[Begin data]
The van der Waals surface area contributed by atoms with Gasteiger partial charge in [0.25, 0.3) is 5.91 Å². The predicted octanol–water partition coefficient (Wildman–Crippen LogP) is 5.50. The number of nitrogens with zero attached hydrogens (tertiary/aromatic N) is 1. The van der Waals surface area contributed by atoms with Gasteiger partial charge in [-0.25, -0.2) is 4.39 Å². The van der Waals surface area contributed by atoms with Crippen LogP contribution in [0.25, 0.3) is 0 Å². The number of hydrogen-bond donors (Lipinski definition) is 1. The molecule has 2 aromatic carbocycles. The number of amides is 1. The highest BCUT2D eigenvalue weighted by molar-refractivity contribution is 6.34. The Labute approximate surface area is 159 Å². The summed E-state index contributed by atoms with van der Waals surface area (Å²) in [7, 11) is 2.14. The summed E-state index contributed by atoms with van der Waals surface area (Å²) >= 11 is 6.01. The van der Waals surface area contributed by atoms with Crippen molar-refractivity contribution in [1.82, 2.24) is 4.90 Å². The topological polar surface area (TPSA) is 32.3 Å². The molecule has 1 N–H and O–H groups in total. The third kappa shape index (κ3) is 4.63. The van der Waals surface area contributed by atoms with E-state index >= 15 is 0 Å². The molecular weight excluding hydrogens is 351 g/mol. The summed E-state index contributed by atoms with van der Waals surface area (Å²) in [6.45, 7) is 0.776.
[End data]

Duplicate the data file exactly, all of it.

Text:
The van der Waals surface area contributed by atoms with Gasteiger partial charge in [0.25, 0.3) is 5.91 Å². The predicted octanol–water partition coefficient (Wildman–Crippen LogP) is 5.50. The number of nitrogens with zero attached hydrogens (tertiary/aromatic N) is 1. The van der Waals surface area contributed by atoms with Gasteiger partial charge in [-0.25, -0.2) is 4.39 Å². The van der Waals surface area contributed by atoms with Crippen LogP contribution in [0.25, 0.3) is 0 Å². The number of hydrogen-bond donors (Lipinski definition) is 1. The molecule has 2 aromatic carbocycles. The number of amides is 1. The highest BCUT2D eigenvalue weighted by molar-refractivity contribution is 6.34. The Labute approximate surface area is 159 Å². The summed E-state index contributed by atoms with van der Waals surface area (Å²) in [7, 11) is 2.14. The summed E-state index contributed by atoms with van der Waals surface area (Å²) >= 11 is 6.01. The van der Waals surface area contributed by atoms with Crippen molar-refractivity contribution in [1.82, 2.24) is 4.90 Å². The topological polar surface area (TPSA) is 32.3 Å². The molecule has 1 N–H and O–H groups in total. The third kappa shape index (κ3) is 4.63. The van der Waals surface area contributed by atoms with E-state index >= 15 is 0 Å². The molecular weight excluding hydrogens is 351 g/mol. The summed E-state index contributed by atoms with van der Waals surface area (Å²) in [6.45, 7) is 0.776.